You’ve probably heard the saying “jack of all trades, master of none”. What that means is that if you learn a lot of things, such as learning a lot of instruments, you won’t really be a master of any of them. I used to believe in this quote, thinking that if I learned more than one instrument that I wouldn’t be good at any of them. Today, I don’t believe in that quote anymore because I found that if you have a main instrument that you’re working hard towards improving on, and then you add another instrument on top of that, you can actually learn a lot of skills and techniques that you wouldn’t necessarily see that often on your main instrument.
For example, I started on violin, and then I added flute a couple years later. When I would read the music in orchestra, my teacher was primarily giving us pieces that had sharps in the key signature. If you start on a stringed instrument, you typically start with the sharp keys; starting with G major, D, major, A major, etc. It wasn’t until about four or five years into playing violin that I was starting to see flats in the music in orchestra, even just as accidentals. For the other students in my orchestra class, that was their first experience reading flats. For me, because I had been learning the flute for a number of years before that point, I not only knew what flats were and how they worked in music, I already knew multiple key signatures that have flats in them. This helped me immensely because I already knew what to expect from the music.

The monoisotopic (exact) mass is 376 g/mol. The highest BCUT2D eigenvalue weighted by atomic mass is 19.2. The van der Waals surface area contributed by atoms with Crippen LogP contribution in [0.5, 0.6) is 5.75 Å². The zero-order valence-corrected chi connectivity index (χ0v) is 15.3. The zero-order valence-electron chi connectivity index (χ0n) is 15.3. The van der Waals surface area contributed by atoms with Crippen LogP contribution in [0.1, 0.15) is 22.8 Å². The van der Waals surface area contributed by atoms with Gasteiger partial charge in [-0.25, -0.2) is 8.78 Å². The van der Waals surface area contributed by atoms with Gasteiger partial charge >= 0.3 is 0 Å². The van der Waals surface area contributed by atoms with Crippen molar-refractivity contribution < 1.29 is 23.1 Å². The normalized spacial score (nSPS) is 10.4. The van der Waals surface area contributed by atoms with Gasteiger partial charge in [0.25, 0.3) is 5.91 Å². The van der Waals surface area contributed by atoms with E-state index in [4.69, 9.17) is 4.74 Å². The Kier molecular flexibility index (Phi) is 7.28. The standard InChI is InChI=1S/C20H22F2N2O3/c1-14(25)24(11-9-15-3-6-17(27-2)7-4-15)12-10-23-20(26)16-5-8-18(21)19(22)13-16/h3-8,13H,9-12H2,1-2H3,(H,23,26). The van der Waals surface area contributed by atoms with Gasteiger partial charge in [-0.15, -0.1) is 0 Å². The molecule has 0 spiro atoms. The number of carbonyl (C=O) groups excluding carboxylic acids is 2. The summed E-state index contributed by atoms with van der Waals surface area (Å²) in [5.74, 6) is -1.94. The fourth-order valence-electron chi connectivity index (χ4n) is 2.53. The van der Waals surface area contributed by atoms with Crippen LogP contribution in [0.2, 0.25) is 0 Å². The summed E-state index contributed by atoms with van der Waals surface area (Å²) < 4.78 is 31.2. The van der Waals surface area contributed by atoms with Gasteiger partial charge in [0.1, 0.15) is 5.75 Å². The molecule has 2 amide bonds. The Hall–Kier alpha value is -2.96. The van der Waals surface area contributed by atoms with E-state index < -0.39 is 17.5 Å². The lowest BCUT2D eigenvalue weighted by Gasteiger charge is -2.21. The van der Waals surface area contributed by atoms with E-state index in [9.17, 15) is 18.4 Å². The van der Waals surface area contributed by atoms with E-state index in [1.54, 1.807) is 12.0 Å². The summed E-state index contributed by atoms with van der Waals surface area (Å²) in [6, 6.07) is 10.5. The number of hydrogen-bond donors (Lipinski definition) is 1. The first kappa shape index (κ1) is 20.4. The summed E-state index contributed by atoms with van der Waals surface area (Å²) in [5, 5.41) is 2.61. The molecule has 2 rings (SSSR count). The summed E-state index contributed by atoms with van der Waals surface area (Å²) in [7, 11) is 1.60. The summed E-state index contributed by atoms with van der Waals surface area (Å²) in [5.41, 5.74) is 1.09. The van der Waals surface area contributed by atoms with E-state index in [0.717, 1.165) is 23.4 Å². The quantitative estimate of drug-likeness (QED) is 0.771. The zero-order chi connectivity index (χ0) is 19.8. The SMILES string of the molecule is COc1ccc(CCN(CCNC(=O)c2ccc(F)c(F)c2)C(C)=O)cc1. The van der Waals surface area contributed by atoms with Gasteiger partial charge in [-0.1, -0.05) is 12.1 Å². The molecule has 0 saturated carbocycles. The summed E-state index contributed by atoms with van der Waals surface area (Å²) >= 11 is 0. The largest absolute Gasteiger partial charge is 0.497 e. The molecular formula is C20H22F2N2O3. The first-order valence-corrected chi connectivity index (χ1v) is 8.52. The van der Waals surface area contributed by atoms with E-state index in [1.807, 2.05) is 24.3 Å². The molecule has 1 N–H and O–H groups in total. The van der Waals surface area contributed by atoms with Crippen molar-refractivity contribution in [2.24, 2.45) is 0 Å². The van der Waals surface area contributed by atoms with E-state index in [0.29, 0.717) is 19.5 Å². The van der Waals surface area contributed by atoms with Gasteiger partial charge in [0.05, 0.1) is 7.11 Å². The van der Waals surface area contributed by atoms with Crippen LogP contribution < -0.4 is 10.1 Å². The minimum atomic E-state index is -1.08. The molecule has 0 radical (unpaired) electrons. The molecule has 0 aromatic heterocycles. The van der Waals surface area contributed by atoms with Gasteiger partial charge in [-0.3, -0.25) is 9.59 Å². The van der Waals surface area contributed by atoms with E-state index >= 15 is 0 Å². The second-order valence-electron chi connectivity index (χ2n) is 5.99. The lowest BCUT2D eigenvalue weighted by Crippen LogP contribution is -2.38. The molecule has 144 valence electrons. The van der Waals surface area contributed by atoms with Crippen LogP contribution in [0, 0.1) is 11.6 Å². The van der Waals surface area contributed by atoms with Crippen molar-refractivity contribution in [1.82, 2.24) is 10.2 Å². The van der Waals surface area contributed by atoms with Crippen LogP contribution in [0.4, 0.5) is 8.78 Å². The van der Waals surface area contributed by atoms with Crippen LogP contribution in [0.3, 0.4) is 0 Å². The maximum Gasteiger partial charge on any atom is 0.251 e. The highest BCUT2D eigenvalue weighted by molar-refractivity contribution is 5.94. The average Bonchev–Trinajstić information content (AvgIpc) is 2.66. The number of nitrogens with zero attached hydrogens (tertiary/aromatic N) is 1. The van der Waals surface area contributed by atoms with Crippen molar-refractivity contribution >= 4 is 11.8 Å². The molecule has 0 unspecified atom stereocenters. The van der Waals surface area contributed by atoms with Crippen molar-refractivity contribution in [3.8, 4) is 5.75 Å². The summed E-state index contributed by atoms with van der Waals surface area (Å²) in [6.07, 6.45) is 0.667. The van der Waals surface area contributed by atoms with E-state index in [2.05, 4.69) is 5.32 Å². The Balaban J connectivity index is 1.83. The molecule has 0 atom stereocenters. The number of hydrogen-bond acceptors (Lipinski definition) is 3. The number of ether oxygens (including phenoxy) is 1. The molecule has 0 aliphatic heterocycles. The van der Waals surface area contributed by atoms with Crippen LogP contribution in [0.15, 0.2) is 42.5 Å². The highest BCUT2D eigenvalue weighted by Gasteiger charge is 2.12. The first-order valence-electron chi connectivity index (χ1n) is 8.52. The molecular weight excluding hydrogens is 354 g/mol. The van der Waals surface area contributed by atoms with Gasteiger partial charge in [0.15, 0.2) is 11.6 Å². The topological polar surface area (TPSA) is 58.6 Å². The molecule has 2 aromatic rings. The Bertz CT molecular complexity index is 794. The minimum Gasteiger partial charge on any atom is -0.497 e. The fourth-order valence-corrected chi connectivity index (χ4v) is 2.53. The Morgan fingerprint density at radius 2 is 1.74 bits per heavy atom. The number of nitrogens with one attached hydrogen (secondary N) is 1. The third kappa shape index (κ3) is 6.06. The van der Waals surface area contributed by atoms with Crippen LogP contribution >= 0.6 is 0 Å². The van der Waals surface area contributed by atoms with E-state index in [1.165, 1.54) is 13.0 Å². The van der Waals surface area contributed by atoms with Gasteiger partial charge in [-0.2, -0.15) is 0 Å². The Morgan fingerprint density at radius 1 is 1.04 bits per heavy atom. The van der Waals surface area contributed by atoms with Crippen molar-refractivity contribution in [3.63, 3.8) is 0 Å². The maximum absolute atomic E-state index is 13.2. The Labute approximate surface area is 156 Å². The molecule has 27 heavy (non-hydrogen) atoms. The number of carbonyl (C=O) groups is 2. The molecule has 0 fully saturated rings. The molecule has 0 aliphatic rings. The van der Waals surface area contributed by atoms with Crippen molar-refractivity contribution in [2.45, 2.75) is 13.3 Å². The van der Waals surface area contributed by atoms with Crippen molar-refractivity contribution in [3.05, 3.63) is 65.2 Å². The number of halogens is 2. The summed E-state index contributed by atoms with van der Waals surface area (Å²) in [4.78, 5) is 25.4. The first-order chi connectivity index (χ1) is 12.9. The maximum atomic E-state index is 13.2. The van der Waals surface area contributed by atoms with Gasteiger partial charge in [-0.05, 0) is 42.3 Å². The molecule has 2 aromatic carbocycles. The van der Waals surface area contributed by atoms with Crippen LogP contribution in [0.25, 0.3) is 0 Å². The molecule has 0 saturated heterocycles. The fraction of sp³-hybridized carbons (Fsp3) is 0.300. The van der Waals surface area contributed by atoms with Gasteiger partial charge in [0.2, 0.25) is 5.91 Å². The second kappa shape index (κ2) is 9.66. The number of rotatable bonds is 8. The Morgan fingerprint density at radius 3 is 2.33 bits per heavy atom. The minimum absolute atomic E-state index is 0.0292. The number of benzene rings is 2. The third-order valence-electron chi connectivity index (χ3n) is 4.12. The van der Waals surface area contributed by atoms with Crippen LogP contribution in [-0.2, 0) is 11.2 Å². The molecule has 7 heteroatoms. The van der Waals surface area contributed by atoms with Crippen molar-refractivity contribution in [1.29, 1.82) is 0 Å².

If you have the opportunity of learning an additional instrument, it can be a really fun experience. You get to learn different styles of classical music, you might get to know music from different regions of the world (for example, a lot of flute music is written by French composers and so I learned a lot of French music), you might even see symbols and different things in the sheet music that you’ve never seen before. (In flute music, there’s a lot of turns which just look like a little infinity signs on top of the staff. In violin music, you rarely see turns). It's also helpful to learn another instrument if you compose music as well because then you can understand the limitations of the instruments that you’re learning so that you can write more performer friendly music.
If you are interested in learning another instrument, there’s opportunities here at UIUC with the community music lessons program. This can be a really valuable and fun way to play music that you’ve never experienced before!